At this inspection 16 July 2015 we found that the service had transformed the way in which it assessed people’s needs in relation to eating, drinking and pressure care and how staff acted to ensure people were cared for safely. Each person had been reassessed to ensure that the risks associated with their clinical and other care needs were recognised. Continuity of care was achieved through more consistency in the nursing staff who attended the home. Previously there had been a number of agency nursing staff visiting the home who were unfamiliar with the people who lived there, however now people told us they recognised the same nurses day after day. Specialist health care professionals were consulted in a timely way for advice and support. Staff told us and specialists we spoke with confirmed that their advice was followed. Care records showed that advice was recorded and incorporated into care plans. This meant that people were protected from harm. People told us that staff went out of their way to ensure they were comfortable, that they were consulted about their clinical care needs and felt they were receiving safe care. Though significant improvements had been made the manager agreed that there were areas which still required attention. There were issues around consistency in staff always using new paperwork. Also, improvements had not yet been sustained over time.

At our inspection 10 and 11 March 2015 we found that the service was in breach of regulation 10 of the Health and Social Care Act 2008 (Regulated Activities) Regulations 2010 which corresponds to regulation 17 of the Health and Social Care Act 2008 (Regulated Activities) Regulations 2014. We issued a warning notice about this. There were inadequate systems in place to monitor and audit the quality of service for people. The checks which did take place did not result in improvements in the quality or safety of people’s care or the environment. We found that the service did not have effective management. There was no manager in post and the service was inconsistently attended by managers from other services owned by this provider. Staff did not feel supported and were unsure of the culture, vision or values of the home.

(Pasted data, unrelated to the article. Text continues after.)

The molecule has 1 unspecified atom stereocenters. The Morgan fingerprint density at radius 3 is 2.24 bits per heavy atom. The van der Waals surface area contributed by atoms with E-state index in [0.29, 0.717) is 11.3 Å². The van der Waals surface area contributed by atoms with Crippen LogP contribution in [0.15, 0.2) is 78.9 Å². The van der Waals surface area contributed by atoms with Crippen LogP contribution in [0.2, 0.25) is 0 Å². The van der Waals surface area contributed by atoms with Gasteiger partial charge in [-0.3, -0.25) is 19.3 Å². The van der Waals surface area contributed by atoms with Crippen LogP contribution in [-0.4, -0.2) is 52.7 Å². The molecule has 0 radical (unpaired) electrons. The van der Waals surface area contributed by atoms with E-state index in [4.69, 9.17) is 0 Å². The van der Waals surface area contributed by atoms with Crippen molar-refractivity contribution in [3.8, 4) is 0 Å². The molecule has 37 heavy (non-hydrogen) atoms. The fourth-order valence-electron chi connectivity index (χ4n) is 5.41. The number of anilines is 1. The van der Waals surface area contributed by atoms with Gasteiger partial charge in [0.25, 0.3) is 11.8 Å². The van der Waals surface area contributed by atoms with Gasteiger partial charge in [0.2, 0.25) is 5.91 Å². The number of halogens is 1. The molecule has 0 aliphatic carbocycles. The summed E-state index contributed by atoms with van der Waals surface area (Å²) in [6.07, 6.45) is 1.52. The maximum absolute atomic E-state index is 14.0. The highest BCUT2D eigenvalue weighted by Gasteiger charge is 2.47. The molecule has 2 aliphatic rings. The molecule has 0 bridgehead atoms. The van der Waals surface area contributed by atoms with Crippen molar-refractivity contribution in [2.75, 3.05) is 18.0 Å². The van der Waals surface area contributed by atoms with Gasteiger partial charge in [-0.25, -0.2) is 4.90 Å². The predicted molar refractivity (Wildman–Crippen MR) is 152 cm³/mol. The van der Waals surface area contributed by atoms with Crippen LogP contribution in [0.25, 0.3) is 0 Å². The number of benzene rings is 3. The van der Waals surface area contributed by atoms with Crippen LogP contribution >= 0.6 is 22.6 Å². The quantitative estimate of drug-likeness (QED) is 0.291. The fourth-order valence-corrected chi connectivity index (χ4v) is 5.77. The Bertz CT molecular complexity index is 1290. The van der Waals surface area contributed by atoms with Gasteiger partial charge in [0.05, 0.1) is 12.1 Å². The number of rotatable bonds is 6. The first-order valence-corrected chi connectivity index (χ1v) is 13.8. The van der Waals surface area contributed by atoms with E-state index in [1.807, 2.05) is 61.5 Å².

At this inspection 16 July 2015 we found that the service had strong direction from the newly appointed manager. A system of audits and checks had been introduced which had resulted in significant improvements in people’s quality of care and the environment. Staff meetings had been introduced and staff told us they were encouraged to make their views known and that they were listened to. Meetings for the people who lived at the home had taken place, and the manager had openly explained to people some of the challenges they had faced in relation to the quality of care and the plans they had put in place to improve. The manager had also organised meetings with relatives and friends and had spoken with visitors on a one to one basis to explain what was being done to improve things. Staff reported that communication was good between them and the manager and that they were approachable, supportive and visible around the home.

Inspection carried out on 10, 11 March 2015

During a routine inspection